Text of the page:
The Chinese Shar-Pei dog breed is easily recognized because of its deeply wrinkled face and stocky body. Its Chinese name means “sand skin,” referring to the short, rough coat of this breed. Originally a working and hunting dog, Shar-Peis are now mainly kept as family pets, companion dogs and show dogs, but they are excellent guardians too.
The Chinese Shar-Pei dog breed, originating in China as the name implies, is one of the oldest breeds known to man. Even though the exact time of origin or lineages are not known, archeological evidences suggest their existence before the 2nd century. The blue black tongue and the country of origin are two things this breed share with the Chow Chow breed, indicating the possibility of their common ancestry.
The breed remained unchanged for most part of its existence as 13th century Chinese writings describe a stout dog with wrinkles that resemble the Shar-Peis of today. Records of these dogs were lost after China evolved as a Communist country, but it is known that Shar-Peis were popular with the peasant class who used them for hunting wild boar and guarding their houses and families. They were used as fighting dogs too.
Even though the Chinese Shar-Peis fell out of favor in China, the breed continued its existence in Hong Kong and Taiwan, with the Hong Kong Kennel Club recognizing it in 1968. Even though they were introduced in the United States around this time, they received attention only after the appeal of Matgo Law, a businessman from Hong Kong, to save the breed, appeared in a dog magazine in 1973. Most dogs of this breed trace their ancestry to about 200 Shar-Peis smuggled into the country at this time. This ancient breed was thus saved from extinction, and has become quite popular now. It gained the recognition of AKC in 1991.
The Shar-Pei dog breed is stocky with a wide “hippo-like” head that is riddled with the characteristic wrinkles. It measures about 22 inches in height and weighs 55-65 pounds. Three distinctive coat types occur, namely, the horse-coat with very short hair, the brush-coat with hair less than one inch in length, and the bear-coat with hair longer than one inch.
The breed standard recognizes 16 distinct solid color and sable coats, ranging from different shades of cream, red and brown to chocolate blue and black. Spotted coats also occur, but they are not favored. Ears are small, triangular, and folded; the tail is tapering and high-set at the back.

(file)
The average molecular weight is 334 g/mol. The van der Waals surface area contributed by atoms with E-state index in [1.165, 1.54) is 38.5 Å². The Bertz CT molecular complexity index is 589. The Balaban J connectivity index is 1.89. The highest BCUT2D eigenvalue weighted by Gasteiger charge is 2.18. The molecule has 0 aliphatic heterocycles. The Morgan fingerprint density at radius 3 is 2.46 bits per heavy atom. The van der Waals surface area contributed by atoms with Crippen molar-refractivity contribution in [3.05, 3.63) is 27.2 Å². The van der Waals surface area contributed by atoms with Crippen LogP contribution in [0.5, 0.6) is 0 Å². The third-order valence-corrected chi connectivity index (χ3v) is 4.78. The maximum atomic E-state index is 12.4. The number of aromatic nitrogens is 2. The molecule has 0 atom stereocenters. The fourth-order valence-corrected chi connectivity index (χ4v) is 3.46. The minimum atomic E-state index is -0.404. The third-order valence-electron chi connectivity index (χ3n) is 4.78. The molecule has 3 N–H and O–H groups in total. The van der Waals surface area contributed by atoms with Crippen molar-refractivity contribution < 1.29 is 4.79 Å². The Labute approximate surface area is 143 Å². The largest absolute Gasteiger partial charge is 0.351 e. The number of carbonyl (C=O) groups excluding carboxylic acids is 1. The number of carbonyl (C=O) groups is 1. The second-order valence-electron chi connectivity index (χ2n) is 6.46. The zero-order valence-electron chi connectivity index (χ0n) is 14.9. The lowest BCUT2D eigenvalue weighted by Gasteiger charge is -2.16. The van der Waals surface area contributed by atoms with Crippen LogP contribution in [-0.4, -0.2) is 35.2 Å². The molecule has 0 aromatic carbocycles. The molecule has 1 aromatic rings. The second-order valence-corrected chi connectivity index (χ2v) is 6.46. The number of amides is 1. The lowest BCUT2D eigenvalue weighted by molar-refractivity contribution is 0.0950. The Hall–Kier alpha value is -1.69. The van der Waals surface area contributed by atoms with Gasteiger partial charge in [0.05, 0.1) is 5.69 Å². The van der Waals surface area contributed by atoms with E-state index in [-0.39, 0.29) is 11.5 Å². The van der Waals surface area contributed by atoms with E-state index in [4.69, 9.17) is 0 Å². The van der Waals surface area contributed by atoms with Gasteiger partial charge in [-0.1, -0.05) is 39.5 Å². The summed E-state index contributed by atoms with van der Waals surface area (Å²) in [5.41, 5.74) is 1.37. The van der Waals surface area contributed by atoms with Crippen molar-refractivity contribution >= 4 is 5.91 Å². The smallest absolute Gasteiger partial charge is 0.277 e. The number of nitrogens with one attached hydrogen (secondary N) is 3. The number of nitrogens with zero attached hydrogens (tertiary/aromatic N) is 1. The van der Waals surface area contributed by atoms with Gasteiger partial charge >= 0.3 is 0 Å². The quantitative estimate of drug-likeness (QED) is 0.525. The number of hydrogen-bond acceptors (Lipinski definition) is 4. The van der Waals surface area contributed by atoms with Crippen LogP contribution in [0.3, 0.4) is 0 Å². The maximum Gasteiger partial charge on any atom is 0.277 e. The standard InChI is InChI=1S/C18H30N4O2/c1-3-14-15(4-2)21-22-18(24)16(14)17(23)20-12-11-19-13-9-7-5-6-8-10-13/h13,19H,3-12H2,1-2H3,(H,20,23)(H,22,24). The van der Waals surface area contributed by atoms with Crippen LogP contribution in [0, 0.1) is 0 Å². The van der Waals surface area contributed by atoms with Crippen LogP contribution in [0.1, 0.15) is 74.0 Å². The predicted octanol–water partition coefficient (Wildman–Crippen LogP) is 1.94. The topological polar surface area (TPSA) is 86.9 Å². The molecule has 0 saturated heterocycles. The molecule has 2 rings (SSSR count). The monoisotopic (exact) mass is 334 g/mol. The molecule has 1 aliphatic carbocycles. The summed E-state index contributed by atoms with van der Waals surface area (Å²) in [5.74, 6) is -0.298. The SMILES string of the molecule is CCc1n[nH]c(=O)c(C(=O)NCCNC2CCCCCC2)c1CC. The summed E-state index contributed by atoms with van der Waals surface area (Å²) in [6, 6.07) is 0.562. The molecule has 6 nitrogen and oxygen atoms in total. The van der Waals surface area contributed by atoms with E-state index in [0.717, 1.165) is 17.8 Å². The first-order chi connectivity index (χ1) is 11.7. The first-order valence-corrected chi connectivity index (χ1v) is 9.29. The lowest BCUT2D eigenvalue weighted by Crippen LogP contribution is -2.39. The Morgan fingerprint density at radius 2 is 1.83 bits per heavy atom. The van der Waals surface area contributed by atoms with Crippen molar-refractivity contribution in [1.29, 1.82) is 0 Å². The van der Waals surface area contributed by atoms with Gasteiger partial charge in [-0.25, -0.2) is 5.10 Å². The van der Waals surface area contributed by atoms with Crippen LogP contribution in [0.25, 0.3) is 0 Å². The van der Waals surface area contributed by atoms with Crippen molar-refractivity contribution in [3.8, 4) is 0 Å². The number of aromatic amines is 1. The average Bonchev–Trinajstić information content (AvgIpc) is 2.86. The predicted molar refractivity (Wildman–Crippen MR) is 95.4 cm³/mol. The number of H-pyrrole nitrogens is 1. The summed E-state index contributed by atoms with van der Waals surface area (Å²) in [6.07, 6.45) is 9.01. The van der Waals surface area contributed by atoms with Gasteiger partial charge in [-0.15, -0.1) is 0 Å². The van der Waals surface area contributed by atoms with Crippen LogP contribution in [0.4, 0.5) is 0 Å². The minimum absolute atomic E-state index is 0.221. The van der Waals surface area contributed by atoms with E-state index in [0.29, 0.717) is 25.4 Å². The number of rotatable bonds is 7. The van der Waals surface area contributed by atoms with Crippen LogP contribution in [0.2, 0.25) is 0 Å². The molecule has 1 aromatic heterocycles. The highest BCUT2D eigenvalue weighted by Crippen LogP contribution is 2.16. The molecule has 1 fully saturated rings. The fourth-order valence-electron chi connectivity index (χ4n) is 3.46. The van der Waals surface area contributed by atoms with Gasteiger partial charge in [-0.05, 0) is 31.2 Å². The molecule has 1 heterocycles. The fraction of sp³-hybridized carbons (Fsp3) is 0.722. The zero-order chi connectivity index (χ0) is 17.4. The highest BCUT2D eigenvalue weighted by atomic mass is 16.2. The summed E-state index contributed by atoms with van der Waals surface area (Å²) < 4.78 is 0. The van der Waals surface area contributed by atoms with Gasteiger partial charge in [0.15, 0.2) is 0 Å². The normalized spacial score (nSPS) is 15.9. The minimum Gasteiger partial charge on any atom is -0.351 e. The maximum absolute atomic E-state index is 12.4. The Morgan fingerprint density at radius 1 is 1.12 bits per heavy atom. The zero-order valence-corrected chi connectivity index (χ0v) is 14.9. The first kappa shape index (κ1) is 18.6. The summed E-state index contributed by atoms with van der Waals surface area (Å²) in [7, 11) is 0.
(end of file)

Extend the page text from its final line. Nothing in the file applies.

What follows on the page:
The Chinese Shar-Peis are known for their independent nature. They are stubborn and bold; their temperament is often described as “self-possessed.” Early socialization is very important since these dogs are highly suspicious of strangers and do not easily take to other pets and kids.
Even though their history as guard dogs makes them territorial and aggressive, they are extremely loyal to their family members, and prefer to stay at their side most of the time. This makes them very good companion dogs. They usually bark only when they are worried.
The Chinese Shar-Pei dog breed can be trained with consistent positive reinforcements such as rewards of treats, but they do not take well to the old school of dog training involving harsh punishments.
Grooming and exercise
The short coat of Chinese Shar-Pei dog breed does not need much grooming. A weekly brushing should keep it in good order. However, special attention should be paid to the skin folds, especially those on the face as they are prone to developing bacterial infections. Any indication of skin irritation or inflammation needs prompt attention of the veterinarian.
Chinese Shar-Peis require regular exercises and activities to keep them physically fit and mentally stimulated. Long walks on the leash and games in the yard involving fetching are sufficient.
They need to spend some time outside the house during the day, but living outdoors both day and night may not suit these dogs.
Common health issues of Chinese Shar-Pei dog breed
Shar-Pei dog breed is known to have several breed related health issues. One of them is the Familial Shar-Pei Fever (FSF), a congenital disorder that can have far reaching consequences, besides intermittent episodes of fever. This disorder is often called Swollen Hock Syndrome as fluid accumulation in the ankles usually occurs along with the fever.
Shar-Peis are especially prone to allergic skin conditions too. Other common canine health issues affecting this breed are hip dysplasia, patellar luxation, entropion, hypothyroidism, and otitis externa. Amyloidosis is commonly encountered in them and is thought to be an effect of FSF. They may develop pyodermas in their skin folds too. This breed has a life span of about 10 years.